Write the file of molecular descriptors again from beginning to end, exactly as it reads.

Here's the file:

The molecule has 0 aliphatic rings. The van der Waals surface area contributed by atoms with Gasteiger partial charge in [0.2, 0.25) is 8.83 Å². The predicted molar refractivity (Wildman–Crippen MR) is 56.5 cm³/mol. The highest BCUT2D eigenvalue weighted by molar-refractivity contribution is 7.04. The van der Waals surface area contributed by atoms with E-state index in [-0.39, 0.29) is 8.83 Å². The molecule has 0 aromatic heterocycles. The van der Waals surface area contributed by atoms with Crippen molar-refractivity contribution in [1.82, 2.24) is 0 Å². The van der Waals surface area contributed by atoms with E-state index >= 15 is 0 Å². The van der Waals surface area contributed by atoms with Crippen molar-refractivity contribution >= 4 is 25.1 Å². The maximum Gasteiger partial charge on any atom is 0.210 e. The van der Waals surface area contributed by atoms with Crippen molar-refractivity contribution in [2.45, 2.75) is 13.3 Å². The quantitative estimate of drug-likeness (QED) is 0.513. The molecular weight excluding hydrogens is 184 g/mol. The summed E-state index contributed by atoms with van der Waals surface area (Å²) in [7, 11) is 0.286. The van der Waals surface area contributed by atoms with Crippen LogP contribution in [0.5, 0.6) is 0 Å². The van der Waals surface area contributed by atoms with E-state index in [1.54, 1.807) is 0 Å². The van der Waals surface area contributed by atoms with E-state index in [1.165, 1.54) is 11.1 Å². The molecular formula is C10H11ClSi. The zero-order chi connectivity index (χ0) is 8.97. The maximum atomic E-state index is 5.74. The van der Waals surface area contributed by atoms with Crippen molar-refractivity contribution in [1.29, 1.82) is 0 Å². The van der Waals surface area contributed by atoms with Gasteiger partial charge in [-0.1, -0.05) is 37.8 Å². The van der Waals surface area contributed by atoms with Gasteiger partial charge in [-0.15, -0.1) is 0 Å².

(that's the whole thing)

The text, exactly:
The molecule has 0 aliphatic rings. The van der Waals surface area contributed by atoms with Gasteiger partial charge in [0.2, 0.25) is 8.83 Å². The predicted molar refractivity (Wildman–Crippen MR) is 56.5 cm³/mol. The highest BCUT2D eigenvalue weighted by molar-refractivity contribution is 7.04. The van der Waals surface area contributed by atoms with E-state index in [-0.39, 0.29) is 8.83 Å². The molecule has 0 aromatic heterocycles. The van der Waals surface area contributed by atoms with Crippen molar-refractivity contribution in [1.82, 2.24) is 0 Å². The van der Waals surface area contributed by atoms with E-state index >= 15 is 0 Å². The van der Waals surface area contributed by atoms with Crippen molar-refractivity contribution >= 4 is 25.1 Å². The maximum Gasteiger partial charge on any atom is 0.210 e. The van der Waals surface area contributed by atoms with Crippen molar-refractivity contribution in [2.45, 2.75) is 13.3 Å². The quantitative estimate of drug-likeness (QED) is 0.513. The molecular weight excluding hydrogens is 184 g/mol. The summed E-state index contributed by atoms with van der Waals surface area (Å²) in [7, 11) is 0.286. The van der Waals surface area contributed by atoms with Crippen LogP contribution in [0.5, 0.6) is 0 Å². The van der Waals surface area contributed by atoms with E-state index in [1.54, 1.807) is 0 Å². The van der Waals surface area contributed by atoms with E-state index in [1.165, 1.54) is 11.1 Å². The molecular formula is C10H11ClSi. The zero-order chi connectivity index (χ0) is 8.97. The maximum atomic E-state index is 5.74. The van der Waals surface area contributed by atoms with Crippen molar-refractivity contribution in [1.29, 1.82) is 0 Å². The van der Waals surface area contributed by atoms with Gasteiger partial charge in [-0.1, -0.05) is 37.8 Å². The van der Waals surface area contributed by atoms with Gasteiger partial charge in [-0.15, -0.1) is 0 Å².